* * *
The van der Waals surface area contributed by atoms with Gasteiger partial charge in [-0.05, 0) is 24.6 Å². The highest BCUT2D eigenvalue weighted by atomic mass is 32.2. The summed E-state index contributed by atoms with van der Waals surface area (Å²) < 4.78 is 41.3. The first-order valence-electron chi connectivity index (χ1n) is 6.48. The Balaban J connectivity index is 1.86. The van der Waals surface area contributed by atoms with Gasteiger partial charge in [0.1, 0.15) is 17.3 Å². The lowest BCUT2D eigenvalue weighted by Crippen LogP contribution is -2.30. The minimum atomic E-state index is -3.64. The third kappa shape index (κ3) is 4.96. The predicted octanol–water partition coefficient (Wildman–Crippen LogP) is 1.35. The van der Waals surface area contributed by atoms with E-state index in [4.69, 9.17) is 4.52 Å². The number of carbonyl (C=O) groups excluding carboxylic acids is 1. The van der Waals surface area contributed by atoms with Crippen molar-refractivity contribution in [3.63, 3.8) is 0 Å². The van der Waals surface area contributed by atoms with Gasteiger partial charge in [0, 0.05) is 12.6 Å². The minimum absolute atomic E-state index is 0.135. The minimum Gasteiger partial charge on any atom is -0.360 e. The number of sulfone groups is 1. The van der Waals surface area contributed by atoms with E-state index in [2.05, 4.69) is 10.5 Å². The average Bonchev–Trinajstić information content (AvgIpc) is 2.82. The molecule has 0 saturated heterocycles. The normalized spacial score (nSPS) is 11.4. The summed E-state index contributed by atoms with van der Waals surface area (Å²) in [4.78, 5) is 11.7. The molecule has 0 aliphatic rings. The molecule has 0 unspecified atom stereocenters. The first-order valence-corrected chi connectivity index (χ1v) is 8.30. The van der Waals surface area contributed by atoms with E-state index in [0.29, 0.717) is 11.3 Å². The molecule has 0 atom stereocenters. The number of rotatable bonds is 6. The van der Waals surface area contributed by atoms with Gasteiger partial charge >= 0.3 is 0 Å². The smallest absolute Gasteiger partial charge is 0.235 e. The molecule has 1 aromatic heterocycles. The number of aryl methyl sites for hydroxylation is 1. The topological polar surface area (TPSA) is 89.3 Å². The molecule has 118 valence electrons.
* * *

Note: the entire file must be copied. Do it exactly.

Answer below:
The van der Waals surface area contributed by atoms with Gasteiger partial charge in [-0.05, 0) is 24.6 Å². The highest BCUT2D eigenvalue weighted by atomic mass is 32.2. The summed E-state index contributed by atoms with van der Waals surface area (Å²) < 4.78 is 41.3. The first-order valence-electron chi connectivity index (χ1n) is 6.48. The Balaban J connectivity index is 1.86. The van der Waals surface area contributed by atoms with Gasteiger partial charge in [0.1, 0.15) is 17.3 Å². The lowest BCUT2D eigenvalue weighted by Crippen LogP contribution is -2.30. The minimum atomic E-state index is -3.64. The third kappa shape index (κ3) is 4.96. The predicted octanol–water partition coefficient (Wildman–Crippen LogP) is 1.35. The van der Waals surface area contributed by atoms with E-state index in [4.69, 9.17) is 4.52 Å². The number of carbonyl (C=O) groups excluding carboxylic acids is 1. The van der Waals surface area contributed by atoms with Crippen molar-refractivity contribution in [3.63, 3.8) is 0 Å². The van der Waals surface area contributed by atoms with Gasteiger partial charge in [0, 0.05) is 12.6 Å². The minimum absolute atomic E-state index is 0.135. The minimum Gasteiger partial charge on any atom is -0.360 e. The number of sulfone groups is 1. The van der Waals surface area contributed by atoms with E-state index in [2.05, 4.69) is 10.5 Å². The average Bonchev–Trinajstić information content (AvgIpc) is 2.82. The molecule has 0 saturated heterocycles. The normalized spacial score (nSPS) is 11.4. The summed E-state index contributed by atoms with van der Waals surface area (Å²) in [4.78, 5) is 11.7. The molecule has 0 aliphatic rings. The molecule has 0 unspecified atom stereocenters. The first-order valence-corrected chi connectivity index (χ1v) is 8.30. The van der Waals surface area contributed by atoms with E-state index in [0.29, 0.717) is 11.3 Å². The molecule has 0 atom stereocenters. The number of rotatable bonds is 6. The van der Waals surface area contributed by atoms with Gasteiger partial charge >= 0.3 is 0 Å². The smallest absolute Gasteiger partial charge is 0.235 e. The molecule has 1 aromatic heterocycles. The number of aryl methyl sites for hydroxylation is 1. The topological polar surface area (TPSA) is 89.3 Å². The molecule has 118 valence electrons.